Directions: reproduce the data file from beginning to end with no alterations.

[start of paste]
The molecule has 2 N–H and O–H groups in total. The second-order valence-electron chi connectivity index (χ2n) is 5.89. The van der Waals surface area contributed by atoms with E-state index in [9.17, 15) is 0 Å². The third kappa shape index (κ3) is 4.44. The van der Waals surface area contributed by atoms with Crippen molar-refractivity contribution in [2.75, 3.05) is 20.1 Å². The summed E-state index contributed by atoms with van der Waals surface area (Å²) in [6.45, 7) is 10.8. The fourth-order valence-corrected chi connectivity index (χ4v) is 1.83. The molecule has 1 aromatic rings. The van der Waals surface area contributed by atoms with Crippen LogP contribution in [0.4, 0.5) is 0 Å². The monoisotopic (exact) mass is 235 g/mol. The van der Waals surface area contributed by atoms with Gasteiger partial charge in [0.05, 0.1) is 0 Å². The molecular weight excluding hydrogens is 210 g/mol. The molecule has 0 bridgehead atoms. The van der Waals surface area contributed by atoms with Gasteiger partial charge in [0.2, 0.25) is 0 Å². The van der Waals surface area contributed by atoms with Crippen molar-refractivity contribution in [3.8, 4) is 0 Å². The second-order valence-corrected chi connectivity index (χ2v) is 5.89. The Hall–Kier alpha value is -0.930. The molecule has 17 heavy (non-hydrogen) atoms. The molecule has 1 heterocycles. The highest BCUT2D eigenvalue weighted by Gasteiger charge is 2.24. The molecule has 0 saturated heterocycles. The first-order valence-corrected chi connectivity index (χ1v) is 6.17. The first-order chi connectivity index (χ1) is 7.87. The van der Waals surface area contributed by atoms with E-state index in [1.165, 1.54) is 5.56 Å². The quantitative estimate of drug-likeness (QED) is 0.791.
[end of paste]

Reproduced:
The molecule has 2 N–H and O–H groups in total. The second-order valence-electron chi connectivity index (χ2n) is 5.89. The van der Waals surface area contributed by atoms with E-state index in [9.17, 15) is 0 Å². The third kappa shape index (κ3) is 4.44. The van der Waals surface area contributed by atoms with Crippen molar-refractivity contribution in [2.75, 3.05) is 20.1 Å². The summed E-state index contributed by atoms with van der Waals surface area (Å²) in [6.45, 7) is 10.8. The fourth-order valence-corrected chi connectivity index (χ4v) is 1.83. The molecule has 1 aromatic rings. The van der Waals surface area contributed by atoms with Crippen LogP contribution in [0.4, 0.5) is 0 Å². The monoisotopic (exact) mass is 235 g/mol. The van der Waals surface area contributed by atoms with Gasteiger partial charge in [0.05, 0.1) is 0 Å². The molecular weight excluding hydrogens is 210 g/mol. The molecule has 0 bridgehead atoms. The van der Waals surface area contributed by atoms with Gasteiger partial charge in [0.2, 0.25) is 0 Å². The van der Waals surface area contributed by atoms with Crippen molar-refractivity contribution in [3.8, 4) is 0 Å². The second-order valence-corrected chi connectivity index (χ2v) is 5.89. The Hall–Kier alpha value is -0.930. The molecule has 17 heavy (non-hydrogen) atoms. The molecule has 1 heterocycles. The highest BCUT2D eigenvalue weighted by Gasteiger charge is 2.24. The molecule has 0 saturated heterocycles. The first-order valence-corrected chi connectivity index (χ1v) is 6.17. The first-order chi connectivity index (χ1) is 7.87. The van der Waals surface area contributed by atoms with E-state index in [1.165, 1.54) is 5.56 Å². The quantitative estimate of drug-likeness (QED) is 0.791.